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After five decades of internecine bloodletting the civil war has finally ended. Now, more than ever, Colombian film-makers feel it is their duty to examine the lacerations, to reflect on half a century of conflict that led to more than 250,000 and displaced almost 7m people from their homes and land.
“It is important to talk about the war, of what happened, what it has left us, its protagonists. Because if we don’t talk about all of that, we cannot look at the mistakes we made and we won’t be able to heal the wounds,” explains Jhonny Hendrix, a Colombian film-maker and double award winner at the Cartagena film festival.
After almost four years of peace talks, the Colombian government and negotiators from the leftwing Revolutionary Armed Forces of Colombia (Farc) recently signed a deal to end the fratricidal war, which over the years has involved these two opposing sides, as well as rightwing paramilitary groups and drugs gangs.
“This is a moment of healing, in which one has to fill one’s heart with hope, look back at what happened in order not to repeat it,” Hendrix says. “Cinema is the place that allows all of us to saturate ourselves with what we don’t want to see any more, in order not to do it again.”
Hendrix recently finished the script of The Troop about a sergeant in the Colombian army who is kidnapped by Farc guerrillas, escapes after an air strike and returns to his old life, only to find that his family has abandoned him. He realises he hates war more than anything else. “It is a metaphor that shows that war only produces losses,” says Hendrix.
This war has been an overarching theme of Colombian cinema since 1965, roughly a year after the beginning of the civil strife, when Julio Luzardo’s The River of the Tombs was released. Notwithstanding, argues Pedro Adrián Zuluaga, a Colombian film critic, “it has evolved; now it is about the footprints left behind by the war”.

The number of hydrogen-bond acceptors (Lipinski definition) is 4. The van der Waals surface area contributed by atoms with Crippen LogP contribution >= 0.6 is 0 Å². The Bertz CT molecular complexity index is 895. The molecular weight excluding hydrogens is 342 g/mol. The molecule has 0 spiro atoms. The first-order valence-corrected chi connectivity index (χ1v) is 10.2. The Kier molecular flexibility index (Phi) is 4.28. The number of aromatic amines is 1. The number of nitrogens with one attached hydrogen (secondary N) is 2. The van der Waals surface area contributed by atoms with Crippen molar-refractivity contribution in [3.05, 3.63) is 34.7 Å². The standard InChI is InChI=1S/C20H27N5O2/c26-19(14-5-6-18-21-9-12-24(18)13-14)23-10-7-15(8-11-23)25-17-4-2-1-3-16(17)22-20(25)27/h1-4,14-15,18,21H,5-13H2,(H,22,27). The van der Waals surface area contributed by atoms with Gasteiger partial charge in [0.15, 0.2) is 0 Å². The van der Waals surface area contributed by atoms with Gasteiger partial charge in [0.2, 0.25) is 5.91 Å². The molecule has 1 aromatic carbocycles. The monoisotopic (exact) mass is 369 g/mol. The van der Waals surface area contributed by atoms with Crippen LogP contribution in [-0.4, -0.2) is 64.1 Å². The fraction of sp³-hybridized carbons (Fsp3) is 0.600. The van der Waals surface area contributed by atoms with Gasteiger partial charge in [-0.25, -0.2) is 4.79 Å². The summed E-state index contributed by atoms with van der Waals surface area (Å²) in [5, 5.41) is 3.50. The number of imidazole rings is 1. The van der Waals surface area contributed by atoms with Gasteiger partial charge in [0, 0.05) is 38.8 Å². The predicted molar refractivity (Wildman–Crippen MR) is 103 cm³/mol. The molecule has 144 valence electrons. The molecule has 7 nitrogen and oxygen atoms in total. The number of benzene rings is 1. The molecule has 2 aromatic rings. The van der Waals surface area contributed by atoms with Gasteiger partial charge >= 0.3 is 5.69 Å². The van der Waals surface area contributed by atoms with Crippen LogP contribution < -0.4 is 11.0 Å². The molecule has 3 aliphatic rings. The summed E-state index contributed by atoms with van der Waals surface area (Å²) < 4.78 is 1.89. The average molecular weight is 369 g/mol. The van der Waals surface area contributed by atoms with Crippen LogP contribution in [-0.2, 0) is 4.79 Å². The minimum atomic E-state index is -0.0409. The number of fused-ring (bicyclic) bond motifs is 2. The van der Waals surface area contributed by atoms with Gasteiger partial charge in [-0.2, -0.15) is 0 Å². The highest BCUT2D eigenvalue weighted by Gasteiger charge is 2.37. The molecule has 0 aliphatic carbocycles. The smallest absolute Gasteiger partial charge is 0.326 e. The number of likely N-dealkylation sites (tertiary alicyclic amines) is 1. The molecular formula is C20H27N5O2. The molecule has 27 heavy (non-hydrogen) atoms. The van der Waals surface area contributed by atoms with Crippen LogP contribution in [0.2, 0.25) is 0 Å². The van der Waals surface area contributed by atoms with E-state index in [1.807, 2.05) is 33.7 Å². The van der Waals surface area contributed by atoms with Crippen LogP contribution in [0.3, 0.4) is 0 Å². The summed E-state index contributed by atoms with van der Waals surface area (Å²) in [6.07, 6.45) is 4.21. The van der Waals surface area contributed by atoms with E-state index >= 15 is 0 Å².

That is patent in Felipe Guerrero’s Dark Beast, acclaimed at this year’s Guadalajara film festival, about three silenced women fleeing their war-torn lives. Filmed in Colombia’s lush Magdalena Medio region, these women — one whose village has been ravaged, one who has been raped by what could either be a guerrilla or a paramilitary fighter and one who was a combatant who buried corpses and provides sexual distractions to her commander — escape this “dark beast” that is the war. “The focus is the suffering of these women so as to put the voiceless victims at the centre,” says Guerrero. “The radars of Colombian film-makers are now set on the impact of violence.”
The preoccupation is understandable given that this generation of Colombian film-makers have all been affected in some way by their country’s violent recent history. They range from Ciro Guerra, director of the Oscar-nominated Embrace of the Serpent, who is now exploring the origins of drug-fuelled violence in the upcoming Birds of Passage, to the lesser known Sebastián Mejía who, with co-director Alice Tabard, has released They Return, a heart-wrenching account of forced displacement.
As the peace deal, which was reached in Cuba in August, faces stiff opposition from Colombia’s conservative sectors, Mejía believes it is “crucial for these movies to reach those who do not trust this peace”. He adds: “I have hopes based on what’s happening in Havana, but movies should be a mirror of what still needs to be solved in Colombia.”
To do that, directors should keep bringing human stories to the forefront, says Claudia Triana, director of Colombia’s film development fund, Proimágenes. “Film-makers have the challenge of trying to humanise this peace, and by humanising stories from all sides of the armed conflict they can promote a dialogue,” she says.
Even animated films are making war and reconciliation their focus. Unbreakable Boy by Anamaría Castiblanco tells the story, due on screen in 2018, of a child who loses his father and one of his legs after stepping on a landmine, but who nevertheless becomes a cycling champion and forgives his estranged uncle-turned-trainer, who placed the mine.
Landmines were a central feature of Colombia’s war. The country was second only to Afghanistan for the number of casualties by landmines in 2014, as recorded by the International Campaign to Ban Landmines. Last year, the warring sides agreed to clean up the battlefields.
Castiblanco started writing the story when the Colombian peace talks started. “Now, we are in a moment which inspires us to make these kinds of films,” she says, adding: “This is the moment of turning a new leaf and telling stories in which the central theme is forgiveness. We already have many movies about the conflict, so here we are looking at the post conflict.”
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